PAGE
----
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dc.contributor.authorDoss-Hammel, Stephen M.
dc.contributor.authorZeisse, Carl R.
dc.contributor.authorBarrios, Amalia
dc.contributor.authorde Leeuw, Gerrit
dc.contributor.authorMoerman, Marcel
dc.contributor.authorde Jong, Arie N.
dc.contributor.authorFrederickson, Paul A.
dc.contributor.authorDavidson, Kenneth L.
dc.date2002-06
dc.date.accessioned2014-12-10T19:07:58Z
dc.date.available2014-12-10T19:07:58Z
dc.date.issued2002-06
dc.identifier.urihttp://hdl.handle.net/10945/44120
dc.descriptionApplied Optics, Volume 41, No. 18, pp. 3706-3724 (20 June 2002)en_US
dc.description.abstractMidwave and long-wave infrared propagation were measured in the marine atmosphere close to the surface of the ocean. Data were collected near San Diego Bay for two weeks in November 1996 over a 15-km horizontal path. The data are interpreted in terms of effects expected from molecules, aerosol particles, and refraction. Aerosol particles are a dominant influence in this coastal zone. They induce a diurnal variation in transmission as their character changes with regular changes in wind direction. A refractive propagation factor calculation is introduced, and it is systematically applied to the model and to the data analysis. It is shown that this refractive propagation factor is a necessary component of a complete near-sea-surface infrared transmission model.en_US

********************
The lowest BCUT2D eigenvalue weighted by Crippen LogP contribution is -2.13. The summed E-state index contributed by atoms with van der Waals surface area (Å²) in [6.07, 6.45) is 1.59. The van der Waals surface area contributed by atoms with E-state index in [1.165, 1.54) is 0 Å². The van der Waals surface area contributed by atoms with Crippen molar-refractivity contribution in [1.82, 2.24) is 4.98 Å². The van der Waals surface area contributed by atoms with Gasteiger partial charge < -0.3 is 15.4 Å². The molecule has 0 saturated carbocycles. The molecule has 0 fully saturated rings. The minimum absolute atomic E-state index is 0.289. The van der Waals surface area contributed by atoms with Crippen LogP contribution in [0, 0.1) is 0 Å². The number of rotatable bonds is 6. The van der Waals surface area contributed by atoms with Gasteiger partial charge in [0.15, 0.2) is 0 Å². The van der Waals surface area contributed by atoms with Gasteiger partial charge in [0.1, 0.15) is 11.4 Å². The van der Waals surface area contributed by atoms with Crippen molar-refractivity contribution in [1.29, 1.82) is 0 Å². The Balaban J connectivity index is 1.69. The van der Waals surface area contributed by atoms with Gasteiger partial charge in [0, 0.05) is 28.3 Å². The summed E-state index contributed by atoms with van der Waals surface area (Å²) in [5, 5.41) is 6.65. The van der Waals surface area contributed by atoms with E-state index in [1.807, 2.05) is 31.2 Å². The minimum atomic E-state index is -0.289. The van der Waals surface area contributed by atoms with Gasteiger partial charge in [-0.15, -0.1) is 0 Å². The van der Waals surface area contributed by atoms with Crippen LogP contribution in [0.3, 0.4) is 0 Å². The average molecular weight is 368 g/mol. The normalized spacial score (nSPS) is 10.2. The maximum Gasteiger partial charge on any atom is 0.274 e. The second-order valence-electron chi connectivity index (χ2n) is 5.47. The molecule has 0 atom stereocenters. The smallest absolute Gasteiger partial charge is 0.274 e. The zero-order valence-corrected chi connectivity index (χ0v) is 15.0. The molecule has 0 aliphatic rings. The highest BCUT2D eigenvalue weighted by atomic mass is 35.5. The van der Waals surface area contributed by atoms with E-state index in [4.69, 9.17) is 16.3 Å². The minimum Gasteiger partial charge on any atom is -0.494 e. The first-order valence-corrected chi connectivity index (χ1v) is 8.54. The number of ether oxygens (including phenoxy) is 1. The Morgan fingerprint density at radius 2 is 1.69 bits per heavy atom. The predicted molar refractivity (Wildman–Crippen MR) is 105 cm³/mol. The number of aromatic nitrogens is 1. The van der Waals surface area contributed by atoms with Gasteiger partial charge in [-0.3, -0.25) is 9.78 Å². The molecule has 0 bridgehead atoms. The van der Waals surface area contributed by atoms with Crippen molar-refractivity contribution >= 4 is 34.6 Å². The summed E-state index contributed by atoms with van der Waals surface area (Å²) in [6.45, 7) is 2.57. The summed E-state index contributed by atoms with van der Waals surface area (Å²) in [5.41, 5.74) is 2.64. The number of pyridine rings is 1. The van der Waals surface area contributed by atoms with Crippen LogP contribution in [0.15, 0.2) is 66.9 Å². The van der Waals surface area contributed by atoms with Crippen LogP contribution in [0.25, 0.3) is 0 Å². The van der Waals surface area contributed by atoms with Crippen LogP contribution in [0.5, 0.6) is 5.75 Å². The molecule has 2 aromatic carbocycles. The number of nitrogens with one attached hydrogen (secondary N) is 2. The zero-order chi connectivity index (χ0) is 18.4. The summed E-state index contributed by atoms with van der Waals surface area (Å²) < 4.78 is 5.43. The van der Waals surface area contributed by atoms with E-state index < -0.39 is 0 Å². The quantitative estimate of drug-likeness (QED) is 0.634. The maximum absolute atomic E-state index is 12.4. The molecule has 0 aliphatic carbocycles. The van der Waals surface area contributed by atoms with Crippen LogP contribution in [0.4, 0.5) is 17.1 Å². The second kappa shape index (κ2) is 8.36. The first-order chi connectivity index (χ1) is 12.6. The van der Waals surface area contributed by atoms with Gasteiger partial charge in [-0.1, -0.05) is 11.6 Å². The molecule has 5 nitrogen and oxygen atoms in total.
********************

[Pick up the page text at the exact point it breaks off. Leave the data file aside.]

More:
dc.rightsThis publication is a work of the U.S. Government as defined in Title 17, United States Code, Section 101. As such, it is in the public domain, and under the provisions of Title 17, United States Code, Section 105, may not be copyrighted.en_US
dc.titleLow-altitude infrared propagation in a coastal zone: refraction and scatteringen_US
dc.contributor.departmentDepartment of Meteorology


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